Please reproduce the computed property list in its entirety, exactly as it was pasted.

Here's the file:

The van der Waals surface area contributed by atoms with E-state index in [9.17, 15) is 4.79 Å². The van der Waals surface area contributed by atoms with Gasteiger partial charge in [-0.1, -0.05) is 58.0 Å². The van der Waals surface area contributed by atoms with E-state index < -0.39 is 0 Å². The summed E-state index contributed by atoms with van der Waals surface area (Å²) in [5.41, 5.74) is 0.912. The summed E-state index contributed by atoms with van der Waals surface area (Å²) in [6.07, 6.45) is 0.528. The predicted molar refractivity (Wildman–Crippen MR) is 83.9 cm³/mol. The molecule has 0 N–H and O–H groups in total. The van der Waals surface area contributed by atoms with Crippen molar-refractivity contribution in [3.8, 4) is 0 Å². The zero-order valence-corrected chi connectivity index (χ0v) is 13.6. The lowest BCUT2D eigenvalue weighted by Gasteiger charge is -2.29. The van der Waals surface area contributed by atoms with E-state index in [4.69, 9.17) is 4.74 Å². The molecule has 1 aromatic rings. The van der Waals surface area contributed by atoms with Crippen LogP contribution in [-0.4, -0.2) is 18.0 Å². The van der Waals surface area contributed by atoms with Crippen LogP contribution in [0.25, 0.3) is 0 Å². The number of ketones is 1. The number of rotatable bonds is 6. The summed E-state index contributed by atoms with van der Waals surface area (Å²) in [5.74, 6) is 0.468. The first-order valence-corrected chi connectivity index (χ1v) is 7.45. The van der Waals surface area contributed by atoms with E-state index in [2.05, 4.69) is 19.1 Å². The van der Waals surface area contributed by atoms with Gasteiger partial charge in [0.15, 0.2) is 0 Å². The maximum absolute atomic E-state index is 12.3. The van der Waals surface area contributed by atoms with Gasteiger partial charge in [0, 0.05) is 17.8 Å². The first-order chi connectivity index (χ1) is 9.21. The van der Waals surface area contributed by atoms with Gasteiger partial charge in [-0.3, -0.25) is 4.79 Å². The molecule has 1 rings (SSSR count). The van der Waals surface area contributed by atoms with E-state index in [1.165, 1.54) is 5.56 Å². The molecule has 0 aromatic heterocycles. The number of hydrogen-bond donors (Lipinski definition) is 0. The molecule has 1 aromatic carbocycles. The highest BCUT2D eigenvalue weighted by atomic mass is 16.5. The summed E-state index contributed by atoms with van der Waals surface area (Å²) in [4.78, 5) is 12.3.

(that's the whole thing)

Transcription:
The van der Waals surface area contributed by atoms with E-state index in [9.17, 15) is 4.79 Å². The van der Waals surface area contributed by atoms with Gasteiger partial charge in [-0.1, -0.05) is 58.0 Å². The van der Waals surface area contributed by atoms with E-state index < -0.39 is 0 Å². The summed E-state index contributed by atoms with van der Waals surface area (Å²) in [5.41, 5.74) is 0.912. The summed E-state index contributed by atoms with van der Waals surface area (Å²) in [6.07, 6.45) is 0.528. The predicted molar refractivity (Wildman–Crippen MR) is 83.9 cm³/mol. The molecule has 0 N–H and O–H groups in total. The van der Waals surface area contributed by atoms with Crippen molar-refractivity contribution in [3.8, 4) is 0 Å². The zero-order valence-corrected chi connectivity index (χ0v) is 13.6. The lowest BCUT2D eigenvalue weighted by Gasteiger charge is -2.29. The van der Waals surface area contributed by atoms with E-state index in [4.69, 9.17) is 4.74 Å². The molecule has 1 aromatic rings. The van der Waals surface area contributed by atoms with Crippen LogP contribution in [-0.4, -0.2) is 18.0 Å². The van der Waals surface area contributed by atoms with Crippen LogP contribution in [0.25, 0.3) is 0 Å². The number of ketones is 1. The number of rotatable bonds is 6. The summed E-state index contributed by atoms with van der Waals surface area (Å²) in [5.74, 6) is 0.468. The first-order valence-corrected chi connectivity index (χ1v) is 7.45. The van der Waals surface area contributed by atoms with E-state index in [2.05, 4.69) is 19.1 Å². The van der Waals surface area contributed by atoms with Gasteiger partial charge in [0.15, 0.2) is 0 Å². The maximum absolute atomic E-state index is 12.3. The van der Waals surface area contributed by atoms with Gasteiger partial charge in [0, 0.05) is 17.8 Å². The first-order chi connectivity index (χ1) is 9.21. The van der Waals surface area contributed by atoms with Gasteiger partial charge in [-0.3, -0.25) is 4.79 Å². The molecule has 1 rings (SSSR count). The van der Waals surface area contributed by atoms with E-state index in [1.165, 1.54) is 5.56 Å². The molecule has 0 aromatic heterocycles. The number of hydrogen-bond donors (Lipinski definition) is 0. The molecule has 1 aromatic carbocycles. The highest BCUT2D eigenvalue weighted by atomic mass is 16.5. The summed E-state index contributed by atoms with van der Waals surface area (Å²) in [4.78, 5) is 12.3.